Sunday, August 31, 2008

Sunday Salon: Labor Day

It's hard to believe it's Labor Day already. September? How did that happen? Unfortunately, the weather seems to be cooperating with the idea that it's no longer summer, though the sunshine is beautiful. In any case, as it's chilly, today was just as good a day as any to spend reading. Today I've been switching back and forth between books. As school is starting soon, I've been working my way through Robert Orsi's Between Heaven and Earth: The Religious Words People Make and the Scholars Who Study Them, which I've assigned this quarter. Orsi uses 20th c. American Catholicism to examine how religious people develop meanings and connections to the spiritual world, and simultaneously comments on how scholars should and can approach studying these issues. It's quite an engaging read and interesting book; I think it should prompt some interesting discussions. It also touches on a number of very current issues in the historical profession: from disability history, to lived religion, to the history of children.

For fun I've been reading Barry Glassner's The Culture of Fear. It's a look at how the media completely distorts the public perception of what the real dangers and problems are in society, by focusing in a few key scare stories, and making no attempt to back up their reporting with fact. It's interesting, and it definitely demands we look at the media critically. I've read about 3/4 of the book, and I'm hoping to finish it tonight. Lots of it we already know: the war on drugs does nothing to address the situations that lead many people into drug use. The chances of being carjacked are REALLY small, and so on. My review will be forthcoming on here.

And I've got a review for today. To celebrate the last day of August, I'll be reviewing Judith Rossner's novel, August, a tale of therapy, relationship crisis, and summer vacation.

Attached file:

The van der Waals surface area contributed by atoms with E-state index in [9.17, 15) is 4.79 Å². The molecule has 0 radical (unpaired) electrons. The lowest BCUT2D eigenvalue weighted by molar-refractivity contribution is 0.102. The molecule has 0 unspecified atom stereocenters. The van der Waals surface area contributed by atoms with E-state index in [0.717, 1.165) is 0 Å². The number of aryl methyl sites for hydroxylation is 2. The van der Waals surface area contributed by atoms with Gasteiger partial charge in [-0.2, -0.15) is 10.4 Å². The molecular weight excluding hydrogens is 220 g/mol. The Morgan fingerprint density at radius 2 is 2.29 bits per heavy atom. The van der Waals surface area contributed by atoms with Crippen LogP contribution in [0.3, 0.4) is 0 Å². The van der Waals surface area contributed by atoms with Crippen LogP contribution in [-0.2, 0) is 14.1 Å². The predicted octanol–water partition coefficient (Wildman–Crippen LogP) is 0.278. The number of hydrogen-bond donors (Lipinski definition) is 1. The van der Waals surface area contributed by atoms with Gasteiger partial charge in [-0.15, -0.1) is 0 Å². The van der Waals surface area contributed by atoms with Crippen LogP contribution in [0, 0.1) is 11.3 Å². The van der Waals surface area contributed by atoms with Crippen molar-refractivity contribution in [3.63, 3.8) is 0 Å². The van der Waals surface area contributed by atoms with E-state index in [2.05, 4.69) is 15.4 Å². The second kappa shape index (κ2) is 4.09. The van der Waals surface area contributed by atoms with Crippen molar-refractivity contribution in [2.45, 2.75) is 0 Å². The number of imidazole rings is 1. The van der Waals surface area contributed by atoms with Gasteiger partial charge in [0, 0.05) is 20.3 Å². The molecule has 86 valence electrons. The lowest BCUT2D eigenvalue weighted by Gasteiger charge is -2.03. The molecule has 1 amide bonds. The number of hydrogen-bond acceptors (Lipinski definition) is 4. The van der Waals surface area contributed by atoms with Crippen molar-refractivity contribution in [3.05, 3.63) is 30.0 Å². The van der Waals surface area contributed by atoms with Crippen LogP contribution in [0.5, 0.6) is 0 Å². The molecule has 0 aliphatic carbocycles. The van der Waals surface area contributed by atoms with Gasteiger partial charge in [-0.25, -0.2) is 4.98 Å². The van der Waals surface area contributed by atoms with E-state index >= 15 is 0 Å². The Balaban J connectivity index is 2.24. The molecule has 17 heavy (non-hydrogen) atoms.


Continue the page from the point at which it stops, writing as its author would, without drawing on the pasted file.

This novel tells two parallel stories: that of psychotherapist LuLu Shinefeld, embroiled in a mid-life crisis, and one of her clients, Dawn, a young artist and college students who is in a constant state of crisis. The stories of these two women are played out in a series of chapters which alternate between Dawn's therapy sessions and Lulu's life, which consists of a recently broken marriage and an attempt to make an old fling into something more permanent. Both women find their lives unravelling, and men are at the center of both women's problems. Lulu is having trouble negotiating the dating world, and Dawn is trying to deal with her obsessions for various men, including her former (male) psychotherapist. Both women struggle with family issues, too, as Dawn tries to reconcile her feelings about her adoptive and biological parents, and Lulu tries to deal with her children's unhappiness with their mother's new life. Overall, this was an engaging book. Rossner is an able storyteller, and I found myself drawn back to find out where the plot would go. But as many storytellers do, Rossner's characters seem to stray from the believable at times. Dawn is now what one might call a sympathetic character. I'd call her whiny, annoying, and sometimes scary in her obsessions. The title, August, comes from the month each year that Lulu takes off for vacation, and this is when much of both characters' development happens. It's when Lulu takes off to the Hamptons, and is forced to think about her relationships and personal life. It's also the time each year that Dawn dreads; she believes herself to be unable of coping without a therapist nearby (and she's probably right). Despite the issues previously mentioned, this was still an enjoyable read, and it easily kept my attention.

Judith Rossner, August (Mariner, 1997) ISBN: 0395860067

1 comment:

frumiousb said...

The Robert Orsi book sounds fascinating, actually. Thank you very much for mentioning it.